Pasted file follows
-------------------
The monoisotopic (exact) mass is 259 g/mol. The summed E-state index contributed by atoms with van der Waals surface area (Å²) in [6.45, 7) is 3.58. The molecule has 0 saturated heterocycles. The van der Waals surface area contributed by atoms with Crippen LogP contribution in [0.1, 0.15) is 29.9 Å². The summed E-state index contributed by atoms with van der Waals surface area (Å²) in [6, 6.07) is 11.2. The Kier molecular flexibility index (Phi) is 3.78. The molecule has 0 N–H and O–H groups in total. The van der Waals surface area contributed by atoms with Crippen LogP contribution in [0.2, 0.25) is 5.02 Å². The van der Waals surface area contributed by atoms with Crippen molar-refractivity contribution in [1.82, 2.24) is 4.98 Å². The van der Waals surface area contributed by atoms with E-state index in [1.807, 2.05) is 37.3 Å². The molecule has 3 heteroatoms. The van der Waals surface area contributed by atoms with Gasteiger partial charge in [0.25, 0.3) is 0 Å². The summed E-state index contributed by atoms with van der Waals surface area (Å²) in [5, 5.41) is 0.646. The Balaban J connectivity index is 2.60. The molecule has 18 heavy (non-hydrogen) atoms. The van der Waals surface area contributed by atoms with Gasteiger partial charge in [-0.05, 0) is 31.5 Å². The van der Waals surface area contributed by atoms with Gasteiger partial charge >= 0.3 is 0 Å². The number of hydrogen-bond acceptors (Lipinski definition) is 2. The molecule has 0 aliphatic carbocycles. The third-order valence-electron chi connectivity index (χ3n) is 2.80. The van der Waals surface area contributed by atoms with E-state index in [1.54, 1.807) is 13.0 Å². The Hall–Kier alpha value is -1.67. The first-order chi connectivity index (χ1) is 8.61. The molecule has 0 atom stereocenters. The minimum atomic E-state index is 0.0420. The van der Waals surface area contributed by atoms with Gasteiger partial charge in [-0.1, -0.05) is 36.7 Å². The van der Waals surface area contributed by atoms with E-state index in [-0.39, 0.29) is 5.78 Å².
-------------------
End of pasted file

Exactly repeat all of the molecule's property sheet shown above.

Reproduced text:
The monoisotopic (exact) mass is 259 g/mol. The summed E-state index contributed by atoms with van der Waals surface area (Å²) in [6.45, 7) is 3.58. The molecule has 0 saturated heterocycles. The van der Waals surface area contributed by atoms with Crippen LogP contribution in [0.1, 0.15) is 29.9 Å². The summed E-state index contributed by atoms with van der Waals surface area (Å²) in [6, 6.07) is 11.2. The Kier molecular flexibility index (Phi) is 3.78. The molecule has 0 N–H and O–H groups in total. The van der Waals surface area contributed by atoms with Crippen LogP contribution in [0.2, 0.25) is 5.02 Å². The van der Waals surface area contributed by atoms with Crippen molar-refractivity contribution in [1.82, 2.24) is 4.98 Å². The van der Waals surface area contributed by atoms with E-state index in [1.807, 2.05) is 37.3 Å². The molecule has 3 heteroatoms. The van der Waals surface area contributed by atoms with Gasteiger partial charge in [0.25, 0.3) is 0 Å². The summed E-state index contributed by atoms with van der Waals surface area (Å²) in [5, 5.41) is 0.646. The Balaban J connectivity index is 2.60. The molecule has 18 heavy (non-hydrogen) atoms. The van der Waals surface area contributed by atoms with Gasteiger partial charge in [-0.05, 0) is 31.5 Å². The van der Waals surface area contributed by atoms with Gasteiger partial charge >= 0.3 is 0 Å². The number of hydrogen-bond acceptors (Lipinski definition) is 2. The molecule has 0 aliphatic carbocycles. The third-order valence-electron chi connectivity index (χ3n) is 2.80. The van der Waals surface area contributed by atoms with E-state index in [1.54, 1.807) is 13.0 Å². The Hall–Kier alpha value is -1.67. The first-order chi connectivity index (χ1) is 8.61. The molecule has 0 atom stereocenters. The minimum atomic E-state index is 0.0420. The van der Waals surface area contributed by atoms with Gasteiger partial charge in [-0.1, -0.05) is 36.7 Å². The van der Waals surface area contributed by atoms with E-state index in [-0.39, 0.29) is 5.78 Å².